Finding Hope For Jobs In New Economic Numbers

The U.S. economy spiked in the final months of 2009, growing at its fastest rate in six years according to the Commerce Department. But millions of Americans are still out of work, a problem President Barack Obama hopes to address with a new, $33-billion job creation package. Guest host Audie Cornish talks with New York Times economics columnist David Leonhardt about the latest economic numbers.

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AUDIE CORNISH, host:

This is WEEKEND EDITION from NPR News. Im Audie Cornish.

President Barack Obama has renewed his pledge this morning to make job creation his number one focus in 2010. He again outlined his job creation package, which includes tax credits and eliminating all capital gains taxes on small business investment. But he stressed that economic recovery is not possible without trimming a record budget deficit.

President BARACK OBAMA: As we work to create jobs, it is critical that we rein in the budget deficits weve been accumulating for far too long, deficits that wont just burden our children and grandchildren but could damage our markets, drive up our interest rates and jeopardize our recovery right now.

CORNISH: Thats the president in his weekly radio and Internet address. Mr. Obama is set to release his budget proposal for 2011 on Monday and says it will include a three year spending freeze on some domestic programs. That wont include cuts to Medicare, Medicaid or Social Security. The president also pledged to create a panel of Democrats and Republicans to come up with ideas to reduce the deficit. And he praised the Senate for restoring pay-as-you-go rules that he says led to the surplus is in the 1990s.

President OBAMA: But then we did away with PAYGO and we ended the next decade with a $1.3 trillion deficit. Reinstating this law will help us get back on track, ensuring that every time we spend, we find somewhere else to cut.

CORNISH: Were joined now by New York Times economic columnist David Leonhardt, here in the studio. Hello, David.

Mr. DAVID LEONHARDT (Economic Columnist, New York Times): Good morning, Audie.

CORNISH: So, what are these latest economic numbers mean? How would you characterize the countrys economy?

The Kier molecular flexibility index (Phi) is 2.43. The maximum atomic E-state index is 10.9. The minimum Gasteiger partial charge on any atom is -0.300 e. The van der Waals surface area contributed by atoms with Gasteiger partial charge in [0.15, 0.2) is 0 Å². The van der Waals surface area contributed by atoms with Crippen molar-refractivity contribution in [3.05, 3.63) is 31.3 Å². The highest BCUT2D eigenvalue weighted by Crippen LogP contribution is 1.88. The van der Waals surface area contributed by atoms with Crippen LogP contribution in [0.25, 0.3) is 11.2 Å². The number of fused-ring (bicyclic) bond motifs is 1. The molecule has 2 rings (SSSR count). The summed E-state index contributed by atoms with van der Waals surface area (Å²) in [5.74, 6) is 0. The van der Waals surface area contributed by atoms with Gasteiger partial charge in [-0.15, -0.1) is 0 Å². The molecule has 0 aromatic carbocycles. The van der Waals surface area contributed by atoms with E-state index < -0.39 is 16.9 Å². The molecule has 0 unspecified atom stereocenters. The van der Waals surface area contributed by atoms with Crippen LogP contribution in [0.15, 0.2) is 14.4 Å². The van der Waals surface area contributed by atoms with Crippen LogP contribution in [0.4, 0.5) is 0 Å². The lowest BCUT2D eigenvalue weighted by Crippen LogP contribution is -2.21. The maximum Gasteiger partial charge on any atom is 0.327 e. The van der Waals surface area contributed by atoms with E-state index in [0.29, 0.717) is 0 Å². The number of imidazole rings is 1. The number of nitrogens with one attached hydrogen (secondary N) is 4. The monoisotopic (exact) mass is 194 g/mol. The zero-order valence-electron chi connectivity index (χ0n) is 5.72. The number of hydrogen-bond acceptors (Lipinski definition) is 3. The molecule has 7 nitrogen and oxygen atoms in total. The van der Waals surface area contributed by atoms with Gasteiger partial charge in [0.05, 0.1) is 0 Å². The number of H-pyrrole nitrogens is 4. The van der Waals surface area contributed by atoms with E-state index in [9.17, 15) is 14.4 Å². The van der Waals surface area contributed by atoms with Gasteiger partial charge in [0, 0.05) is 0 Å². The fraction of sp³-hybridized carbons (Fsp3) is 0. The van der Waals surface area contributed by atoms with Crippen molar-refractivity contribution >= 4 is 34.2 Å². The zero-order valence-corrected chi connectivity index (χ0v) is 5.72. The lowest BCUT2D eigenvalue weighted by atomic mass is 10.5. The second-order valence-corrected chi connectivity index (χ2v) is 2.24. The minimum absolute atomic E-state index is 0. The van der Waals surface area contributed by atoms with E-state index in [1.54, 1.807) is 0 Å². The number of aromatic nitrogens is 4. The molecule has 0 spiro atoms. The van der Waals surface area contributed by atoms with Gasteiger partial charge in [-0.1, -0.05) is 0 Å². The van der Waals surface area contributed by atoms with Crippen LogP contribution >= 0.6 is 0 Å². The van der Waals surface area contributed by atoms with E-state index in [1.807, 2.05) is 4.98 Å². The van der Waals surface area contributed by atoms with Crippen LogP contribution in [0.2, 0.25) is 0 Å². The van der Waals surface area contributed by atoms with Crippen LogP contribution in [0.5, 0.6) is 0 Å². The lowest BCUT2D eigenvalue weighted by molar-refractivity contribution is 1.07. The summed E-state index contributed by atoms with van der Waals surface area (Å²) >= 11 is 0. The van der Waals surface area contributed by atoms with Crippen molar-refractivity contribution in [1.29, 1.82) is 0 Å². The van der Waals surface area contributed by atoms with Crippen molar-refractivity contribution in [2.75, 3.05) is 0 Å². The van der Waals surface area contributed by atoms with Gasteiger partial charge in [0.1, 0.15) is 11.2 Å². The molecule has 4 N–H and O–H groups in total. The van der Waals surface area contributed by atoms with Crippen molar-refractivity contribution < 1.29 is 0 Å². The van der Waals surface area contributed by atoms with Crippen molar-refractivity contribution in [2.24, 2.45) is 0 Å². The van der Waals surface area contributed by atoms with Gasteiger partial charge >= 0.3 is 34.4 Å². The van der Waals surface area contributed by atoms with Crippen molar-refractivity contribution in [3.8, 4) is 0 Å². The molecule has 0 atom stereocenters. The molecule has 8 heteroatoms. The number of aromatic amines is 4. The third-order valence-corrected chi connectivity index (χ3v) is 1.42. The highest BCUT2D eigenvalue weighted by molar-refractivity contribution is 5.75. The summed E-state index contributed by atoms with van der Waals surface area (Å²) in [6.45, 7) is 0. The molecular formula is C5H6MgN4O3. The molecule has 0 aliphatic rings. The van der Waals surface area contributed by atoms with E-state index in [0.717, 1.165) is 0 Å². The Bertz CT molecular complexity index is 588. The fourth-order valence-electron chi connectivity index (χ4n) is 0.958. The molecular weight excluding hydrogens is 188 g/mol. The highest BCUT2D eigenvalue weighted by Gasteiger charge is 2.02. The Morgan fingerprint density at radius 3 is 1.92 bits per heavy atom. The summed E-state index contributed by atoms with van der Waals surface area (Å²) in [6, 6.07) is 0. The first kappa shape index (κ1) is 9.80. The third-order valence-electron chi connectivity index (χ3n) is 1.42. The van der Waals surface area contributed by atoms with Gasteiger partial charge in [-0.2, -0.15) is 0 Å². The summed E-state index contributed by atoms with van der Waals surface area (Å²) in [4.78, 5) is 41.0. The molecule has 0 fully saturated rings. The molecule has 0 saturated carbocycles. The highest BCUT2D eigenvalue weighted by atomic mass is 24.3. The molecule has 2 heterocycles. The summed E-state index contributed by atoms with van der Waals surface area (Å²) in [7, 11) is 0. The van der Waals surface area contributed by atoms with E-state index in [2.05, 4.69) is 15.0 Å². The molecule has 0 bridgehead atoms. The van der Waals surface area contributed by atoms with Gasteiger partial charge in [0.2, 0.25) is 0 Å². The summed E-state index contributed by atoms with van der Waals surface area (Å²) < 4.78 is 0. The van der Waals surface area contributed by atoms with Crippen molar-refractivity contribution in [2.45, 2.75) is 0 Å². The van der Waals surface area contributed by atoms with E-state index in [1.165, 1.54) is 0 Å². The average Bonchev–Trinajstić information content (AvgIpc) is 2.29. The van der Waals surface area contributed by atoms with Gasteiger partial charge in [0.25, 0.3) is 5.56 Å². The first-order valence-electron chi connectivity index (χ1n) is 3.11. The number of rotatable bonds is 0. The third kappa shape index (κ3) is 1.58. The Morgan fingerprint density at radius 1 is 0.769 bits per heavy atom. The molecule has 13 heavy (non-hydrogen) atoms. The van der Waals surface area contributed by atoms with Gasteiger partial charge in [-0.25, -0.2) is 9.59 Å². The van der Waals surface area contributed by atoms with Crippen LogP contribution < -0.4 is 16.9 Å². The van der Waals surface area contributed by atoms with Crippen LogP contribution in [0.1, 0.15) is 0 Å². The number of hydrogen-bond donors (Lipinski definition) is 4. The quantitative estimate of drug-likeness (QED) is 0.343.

Mr. LEONHARDT: The economy is clearly in recovery now, which is good news. And these numbers we got this week were a little bit better than we expected. But the thing to keep in mind is there such a long way to go. The bust from financial crises wreak terrible havoc on an economy, leave huge number of people out of work. And so were going to have to be growing at a long time, at a pretty good clip, to get everyone who is out of work employed again.

CORNISH: And President Obama says that he is actually made job creation the top priority of his administration. But is this jobs bill that they have been describing a sequel to the stimulus package we saw last year?

Mr. LEONHARDT: It really is a sequel. This notion that they have made jobs the top priority is in part description of policy. But its also in large part political. They want to seem really engaged on the economy. The stimulus bill that they passed last year has actually had an enormous impact. If you look at private estimates of how many jobs it saved or created, and its hard to distinguish between those two, its somewhere up 1.5, 1.8 million. Its a huge number of jobs.

But its still not that popular, because its not that easy to go out and say it saved this job and it saved that job and created this job. And so they have decided that stimulus is something of a dirty word, and they want to call it a jobs bill instead of a stimulus bill. Really they have the same idea behind them. This is a much smaller bill than the first one. They hope that they can target it just a little bit better, so that even though it will be smaller, it will have pretty good bang for the buck, but we dont know yet.